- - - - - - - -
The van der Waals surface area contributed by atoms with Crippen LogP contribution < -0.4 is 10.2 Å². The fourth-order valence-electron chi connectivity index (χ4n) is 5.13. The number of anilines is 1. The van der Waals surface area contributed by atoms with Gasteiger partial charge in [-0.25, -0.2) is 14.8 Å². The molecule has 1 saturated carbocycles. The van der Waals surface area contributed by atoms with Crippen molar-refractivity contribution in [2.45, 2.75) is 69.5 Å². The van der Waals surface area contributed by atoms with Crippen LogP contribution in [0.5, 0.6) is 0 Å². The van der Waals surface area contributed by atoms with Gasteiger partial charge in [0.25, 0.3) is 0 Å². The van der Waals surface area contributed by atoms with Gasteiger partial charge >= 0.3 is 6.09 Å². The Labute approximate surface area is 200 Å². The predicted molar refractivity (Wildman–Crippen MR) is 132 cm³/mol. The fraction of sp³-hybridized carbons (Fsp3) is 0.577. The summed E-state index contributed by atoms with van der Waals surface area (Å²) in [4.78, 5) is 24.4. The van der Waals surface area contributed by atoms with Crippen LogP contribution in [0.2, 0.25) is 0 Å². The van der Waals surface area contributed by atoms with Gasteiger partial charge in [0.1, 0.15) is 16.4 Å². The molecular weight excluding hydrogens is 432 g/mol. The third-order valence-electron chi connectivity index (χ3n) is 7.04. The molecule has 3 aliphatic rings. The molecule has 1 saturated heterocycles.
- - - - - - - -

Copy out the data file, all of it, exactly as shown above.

The van der Waals surface area contributed by atoms with Crippen LogP contribution < -0.4 is 10.2 Å². The fourth-order valence-electron chi connectivity index (χ4n) is 5.13. The number of anilines is 1. The van der Waals surface area contributed by atoms with Gasteiger partial charge in [-0.25, -0.2) is 14.8 Å². The molecule has 1 saturated carbocycles. The van der Waals surface area contributed by atoms with Crippen molar-refractivity contribution in [2.45, 2.75) is 69.5 Å². The van der Waals surface area contributed by atoms with Crippen LogP contribution in [0.5, 0.6) is 0 Å². The van der Waals surface area contributed by atoms with Gasteiger partial charge in [0.25, 0.3) is 0 Å². The van der Waals surface area contributed by atoms with Gasteiger partial charge >= 0.3 is 6.09 Å². The Labute approximate surface area is 200 Å². The predicted molar refractivity (Wildman–Crippen MR) is 132 cm³/mol. The fraction of sp³-hybridized carbons (Fsp3) is 0.577. The summed E-state index contributed by atoms with van der Waals surface area (Å²) in [4.78, 5) is 24.4. The van der Waals surface area contributed by atoms with Crippen LogP contribution in [0.2, 0.25) is 0 Å². The van der Waals surface area contributed by atoms with Gasteiger partial charge in [0.1, 0.15) is 16.4 Å². The molecular weight excluding hydrogens is 432 g/mol. The third-order valence-electron chi connectivity index (χ3n) is 7.04. The molecule has 3 aliphatic rings. The molecule has 1 saturated heterocycles.